Transformed Food Systems

The current food system is a major driver of climate change, pollution, and the increasing burden of chronic disease. Malnutrition (including obesity) and the climate crisis could be mitigated through a shift towards a diet that is predominantly based on wholefoods and plants and is lower in processed and red meats. Minimising food waste and incentivising regenerative agricultural practices will also contribute to healthy, sustainable food systems.

Transforming food systems is an opportunity to ensure equity; populations who are most susceptible to food insecurity and the negative effects of climate change contribute the least to environmental degradation. Therefore, addressing food as one of the most significant drivers of climate change will contribute to equitable outcomes for marginalised people.

As an immediate priority, we urge the government to ensure that its own institutions are procuring healthy and sustainable foods in order to accelerate progress towards a carbon-neutral public sector and build longer term resilience in our food systems. Achieving sustainable food systems should also hold high priority in local, national, and international negotiations, with New Zealand centralising te Tiriti o Waitangi.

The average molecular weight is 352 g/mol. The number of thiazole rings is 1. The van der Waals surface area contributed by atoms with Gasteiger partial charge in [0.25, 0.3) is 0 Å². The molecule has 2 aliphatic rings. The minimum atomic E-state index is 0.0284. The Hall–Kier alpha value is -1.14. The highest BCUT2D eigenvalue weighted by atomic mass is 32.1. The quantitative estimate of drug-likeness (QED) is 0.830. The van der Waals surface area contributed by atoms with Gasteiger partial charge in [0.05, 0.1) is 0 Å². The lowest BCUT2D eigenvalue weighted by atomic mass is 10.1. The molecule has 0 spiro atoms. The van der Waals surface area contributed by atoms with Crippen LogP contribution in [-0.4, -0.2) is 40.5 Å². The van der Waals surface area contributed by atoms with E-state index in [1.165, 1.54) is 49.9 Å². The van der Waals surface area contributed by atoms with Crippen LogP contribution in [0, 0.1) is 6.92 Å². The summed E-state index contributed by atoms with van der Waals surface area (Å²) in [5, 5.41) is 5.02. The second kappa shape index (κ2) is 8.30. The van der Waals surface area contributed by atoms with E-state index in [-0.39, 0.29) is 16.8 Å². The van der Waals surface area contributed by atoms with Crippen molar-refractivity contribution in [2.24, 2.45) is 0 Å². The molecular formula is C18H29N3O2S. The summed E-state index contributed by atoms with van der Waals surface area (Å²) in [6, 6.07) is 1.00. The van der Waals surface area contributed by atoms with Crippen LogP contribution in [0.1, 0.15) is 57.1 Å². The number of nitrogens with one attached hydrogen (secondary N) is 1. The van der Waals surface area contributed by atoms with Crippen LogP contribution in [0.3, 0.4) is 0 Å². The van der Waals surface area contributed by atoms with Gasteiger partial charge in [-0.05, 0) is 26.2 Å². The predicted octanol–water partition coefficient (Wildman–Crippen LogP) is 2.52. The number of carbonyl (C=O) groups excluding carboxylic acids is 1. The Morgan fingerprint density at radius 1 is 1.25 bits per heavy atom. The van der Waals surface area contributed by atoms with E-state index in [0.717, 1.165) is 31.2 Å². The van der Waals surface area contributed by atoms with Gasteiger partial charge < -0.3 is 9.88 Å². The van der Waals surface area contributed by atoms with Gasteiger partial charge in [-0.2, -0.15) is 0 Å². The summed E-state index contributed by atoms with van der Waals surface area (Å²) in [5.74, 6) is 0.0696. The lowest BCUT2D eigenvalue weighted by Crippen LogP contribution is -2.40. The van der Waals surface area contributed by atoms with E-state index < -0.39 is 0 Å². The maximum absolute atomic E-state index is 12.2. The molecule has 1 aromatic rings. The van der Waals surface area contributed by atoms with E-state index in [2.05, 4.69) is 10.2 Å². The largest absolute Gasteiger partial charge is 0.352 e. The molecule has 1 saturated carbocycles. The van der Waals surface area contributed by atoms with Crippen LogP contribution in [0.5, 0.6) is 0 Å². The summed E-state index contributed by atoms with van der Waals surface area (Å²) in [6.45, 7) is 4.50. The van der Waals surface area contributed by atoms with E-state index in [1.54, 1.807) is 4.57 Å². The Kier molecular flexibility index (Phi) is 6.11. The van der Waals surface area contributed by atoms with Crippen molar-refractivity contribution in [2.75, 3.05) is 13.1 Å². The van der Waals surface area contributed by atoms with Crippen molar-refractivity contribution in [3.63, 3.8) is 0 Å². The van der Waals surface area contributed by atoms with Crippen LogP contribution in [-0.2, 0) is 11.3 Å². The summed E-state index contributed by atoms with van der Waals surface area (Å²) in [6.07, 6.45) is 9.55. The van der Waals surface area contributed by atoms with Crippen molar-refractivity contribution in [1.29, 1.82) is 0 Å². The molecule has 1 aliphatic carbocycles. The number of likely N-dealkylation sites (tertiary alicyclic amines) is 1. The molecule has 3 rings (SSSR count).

Our work:


Other submissions can be found here.


See other publications here.

Briefing Papers and Position Statements:

Further briefings and position statements here.

Other useful references:

Willett, W. et al. (2019). Food in the Anthropocene: the EAT–Lancet Commission on healthy diets from sustainable food systems. The Lancet, 393(10170), 447-492.